Bonnie wanted to be as close as possible to this ancient city so we checked out of the Grand Hotel Excelsior in Floriana to check into the Point de Vue Guesthouse in Mdina, a stone’s throw away from the walled in ancient section of Mdina.

Me and Bonnie standing by the main gate of Mdina, Malta. The Mdina main gate replaced a previous drawbridge gate and was completed in 1724. June 8, 2017
A close-up of the main gate of Mdina, Malta. The front of the gate includes a Latin inscription with the date and the coat of arms. June 8, 2017
The fortifications of Mdina, Malta, are a series of defensive walls surrounding the medieval city. June 8, 2017
Inside the main gate and square of Mdina, Malta. This side of the main gate is adorned with statues of three Maltese saints…St. Paul, St. Publius and St. Agatha. The statues carry palm leaves symbolizing their martyrdom. June 8, 2017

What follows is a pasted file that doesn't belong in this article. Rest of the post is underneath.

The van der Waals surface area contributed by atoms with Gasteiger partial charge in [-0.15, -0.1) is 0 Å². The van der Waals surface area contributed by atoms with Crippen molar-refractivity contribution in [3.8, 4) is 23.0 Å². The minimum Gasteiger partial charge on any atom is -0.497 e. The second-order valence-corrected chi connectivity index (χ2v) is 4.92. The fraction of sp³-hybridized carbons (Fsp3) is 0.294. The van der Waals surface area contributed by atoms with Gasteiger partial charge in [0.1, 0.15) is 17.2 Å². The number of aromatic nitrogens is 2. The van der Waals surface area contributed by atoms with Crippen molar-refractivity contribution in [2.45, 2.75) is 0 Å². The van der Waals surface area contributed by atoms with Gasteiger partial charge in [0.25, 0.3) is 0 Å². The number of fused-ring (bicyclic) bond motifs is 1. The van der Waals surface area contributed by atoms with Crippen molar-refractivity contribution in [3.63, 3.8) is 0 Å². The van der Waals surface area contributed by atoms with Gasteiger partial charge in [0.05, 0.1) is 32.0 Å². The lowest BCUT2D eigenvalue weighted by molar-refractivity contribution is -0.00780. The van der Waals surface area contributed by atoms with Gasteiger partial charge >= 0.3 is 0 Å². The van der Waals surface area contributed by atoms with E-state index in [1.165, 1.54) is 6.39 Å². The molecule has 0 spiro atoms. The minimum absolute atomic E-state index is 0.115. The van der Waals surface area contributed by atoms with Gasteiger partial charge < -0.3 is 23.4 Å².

The beautiful and narrow streets of Mdina, Malta, includes this main street of Villegaignon. June 8, 2017
Love the huge red doors and ornaments that can be seen in Mdina and throughout Malta. June 8, 2017
The courtyard entrance of Palazzo Falson in Mdina, Malta. The 13th century medieval palazzo, now a museum, is the former home of Captain Olof Frederick Gollcher who was a scholar, artist and philanthropist. The palazzo was originally built as a family residence by the Maltese nobility, but received its name from its former owners, the Falson family. June 8, 2017
The former owner of the Palazzo Falson in Mdina, Malta, Captain Olof Frederick Gollcher was a scholar, artist and philanthropist. This is the captain’s studio, located off the courtyard entrance. June 8, 2017
The colorful collection of shields displayed at the Palazzo Falson in Mdina, Malta. June 8, 2017
The kitchen of the Palazzo Falson in Mdina, Malta. June 8, 2017
A gathering or social room of the Palazzo Falson in Mdina, Malta. June 8, 2017
The dining room, with its extensive silverware collection at the Palazzo Falson in Mdina, Malta. June 8, 2017
The library of the Palazzo Falson in Mdina, Malta, contains more than 4,500 books, and some highly valuable manuscripts. June 8, 2017